CACI 3203 Reasonable Number of Repair Opportunities—Rebuttable Presumption (Civ. Code, § 1793.22(b))
California Civil Jury Instructions CACI
California Civil Jury Instructions CACI
The number of opportunities to make repairs is presumed to be reasonable if [name of plaintiff] proves that within [18 months from delivery of the [new motor vehicle] to [him/her/nonbinary pronoun/it]] [or] [the first 18,000 miles] [insert option A, B, and/or C:]
[A.1. The vehicle was made available to [name of defendant] [or its authorized repair facility] for repair of the same substantially impairing defect two or more times; [and]
2.The defect resulted in a condition that was likely to cause death or serious bodily injury if the vehicle were driven; [and]
3.[[Name of plaintiff] directly notified [name of manufacturer] in writing about the need to repair the defect;] [or]]
[B.1. The vehicle was made available to [name of defendant] [or its authorized repair facility] for repair of the same substantially impairing defect four or more times; [and]
2.[[Name of plaintiff] directly notified [name of manufacturer] in writing about the need to repair the defect;] [or]]
[C.The vehicle was out of service for repair of substantially impairing defects by [name of defendant] [or its authorized repair facility] for more than 30 days.]
If [name of plaintiff] has proved these facts, then the number of opportunities to make repairs was reasonable unless [name of defendant] proves that under all the circumstances [name of defendant] [or its authorized repair facility] was not given a reasonable opportunity to repair the defect.
[The 30-day limit for repairing defects will be lengthened if [name of defendant] proves that repairs could not be made because of conditions beyond the control of [name of defendant] or its authorized repair facility.]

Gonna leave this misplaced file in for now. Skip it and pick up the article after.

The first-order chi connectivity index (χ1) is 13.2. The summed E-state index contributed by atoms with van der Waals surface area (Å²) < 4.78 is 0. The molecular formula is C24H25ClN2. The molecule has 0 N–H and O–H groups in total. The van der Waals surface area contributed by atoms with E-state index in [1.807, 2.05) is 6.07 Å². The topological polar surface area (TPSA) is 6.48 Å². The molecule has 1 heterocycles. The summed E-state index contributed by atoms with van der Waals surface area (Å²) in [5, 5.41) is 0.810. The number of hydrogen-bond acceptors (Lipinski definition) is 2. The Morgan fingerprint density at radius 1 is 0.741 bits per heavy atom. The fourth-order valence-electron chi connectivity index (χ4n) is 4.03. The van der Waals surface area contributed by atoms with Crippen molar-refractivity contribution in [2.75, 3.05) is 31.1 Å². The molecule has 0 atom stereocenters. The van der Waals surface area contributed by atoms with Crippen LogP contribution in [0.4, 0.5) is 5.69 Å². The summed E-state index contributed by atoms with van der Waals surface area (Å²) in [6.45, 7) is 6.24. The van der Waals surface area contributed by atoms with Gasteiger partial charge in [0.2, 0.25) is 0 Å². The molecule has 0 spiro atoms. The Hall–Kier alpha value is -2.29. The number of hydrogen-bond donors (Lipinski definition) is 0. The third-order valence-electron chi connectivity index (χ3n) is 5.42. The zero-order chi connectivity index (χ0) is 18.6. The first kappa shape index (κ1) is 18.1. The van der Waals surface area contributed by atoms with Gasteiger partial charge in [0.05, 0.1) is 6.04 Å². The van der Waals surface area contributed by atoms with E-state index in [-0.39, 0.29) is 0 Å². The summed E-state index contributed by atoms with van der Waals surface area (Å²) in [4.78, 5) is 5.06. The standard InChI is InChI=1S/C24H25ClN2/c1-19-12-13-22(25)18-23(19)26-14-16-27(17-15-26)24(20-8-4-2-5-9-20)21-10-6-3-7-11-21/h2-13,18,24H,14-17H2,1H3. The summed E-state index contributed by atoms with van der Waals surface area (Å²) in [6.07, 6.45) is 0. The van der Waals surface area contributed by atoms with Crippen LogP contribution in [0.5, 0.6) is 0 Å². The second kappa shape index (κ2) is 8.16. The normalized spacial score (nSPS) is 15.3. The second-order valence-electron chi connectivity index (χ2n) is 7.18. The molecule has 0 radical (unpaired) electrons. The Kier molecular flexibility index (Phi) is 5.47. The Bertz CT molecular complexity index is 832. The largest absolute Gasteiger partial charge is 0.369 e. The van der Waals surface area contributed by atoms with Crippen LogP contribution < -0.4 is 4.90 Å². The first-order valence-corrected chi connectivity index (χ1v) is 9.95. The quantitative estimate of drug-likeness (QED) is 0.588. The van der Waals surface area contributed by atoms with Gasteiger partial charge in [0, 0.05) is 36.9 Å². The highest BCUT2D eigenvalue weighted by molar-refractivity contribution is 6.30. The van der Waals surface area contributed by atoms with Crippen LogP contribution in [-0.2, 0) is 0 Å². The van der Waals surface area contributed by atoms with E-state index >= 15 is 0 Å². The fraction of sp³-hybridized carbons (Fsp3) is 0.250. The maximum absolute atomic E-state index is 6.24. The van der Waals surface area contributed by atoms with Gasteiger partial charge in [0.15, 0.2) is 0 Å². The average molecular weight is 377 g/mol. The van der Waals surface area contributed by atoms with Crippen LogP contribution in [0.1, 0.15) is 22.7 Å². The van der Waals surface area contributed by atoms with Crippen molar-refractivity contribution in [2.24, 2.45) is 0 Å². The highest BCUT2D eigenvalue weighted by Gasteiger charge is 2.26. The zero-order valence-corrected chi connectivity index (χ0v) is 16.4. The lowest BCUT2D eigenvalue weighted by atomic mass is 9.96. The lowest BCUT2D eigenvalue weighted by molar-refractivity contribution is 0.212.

New September 2003; Revised February 2005, May 2020
This instruction should not be given if none of the enumerated situations apply to the plaintiff’s case. (Jiagbogu v. Mercedes-Benz USA (2004) 118 Cal.App.4th 1235, 1245 [13 Cal.Rptr.3d 679].)
Note that the factfinder’s inquiry should be focused on overall reasonableness of the opportunities plaintiff gave defendant to make repairs. Therefore, while satisfying the rebuttable presumption (without having it overcome by defendant) is one way for plaintiff to satisfy the reasonable opportunities requirement, the plaintiff may do so in other ways instead. Likewise, because the statutory presumption is rebuttable, defendant is allowed an opportunity to overcome it.
The rebuttable presumption concerning the number of repair attempts applies only to new motor vehicles—see the Tanner Consumer Protection Act. (Civ. Code, § 1793.22(b).)
The bracketed language in the first two optional paragraphs concerning notice made directly to the manufacturer are applicable only if “the manufacturer has clearly and conspicuously disclosed to the buyer, with the warranty or the owner’s manual, the provisions of [the Tanner Consumer Protection Act] and that of [Civil Code section 1793.2(d)], including the requirement that the buyer must notify the manufacturer directly.” (See Civ. Code, § 1793.22(b)(3).) This is a matter that the judge should determine ahead of time as an issue of law.
•Replacement or Reimbursement After Reasonable Number of Repair Attempts. Civil Code section 1793.2(d)(2).
•Reasonable Number of Repair Opportunities. Civil Code section 1793.22(b).
•“We believe … that the only affirmative step the Act imposes on consumers is to ‘permit the manufacturer a reasonable opportunity to repair the vehicle.’ Whether or not the manufacturer’s agents choose to take advantage of the opportunity, or are unable despite that opportunity to isolate and make an effort to repair the problem, are matters for which the consumer is not responsible.” (Oregel v. American Isuzu Motors, Inc. (2001) 90 Cal.App.4th 1094, 1103–1104 [109 Cal.Rptr.2d 583], internal citations and footnote omitted.)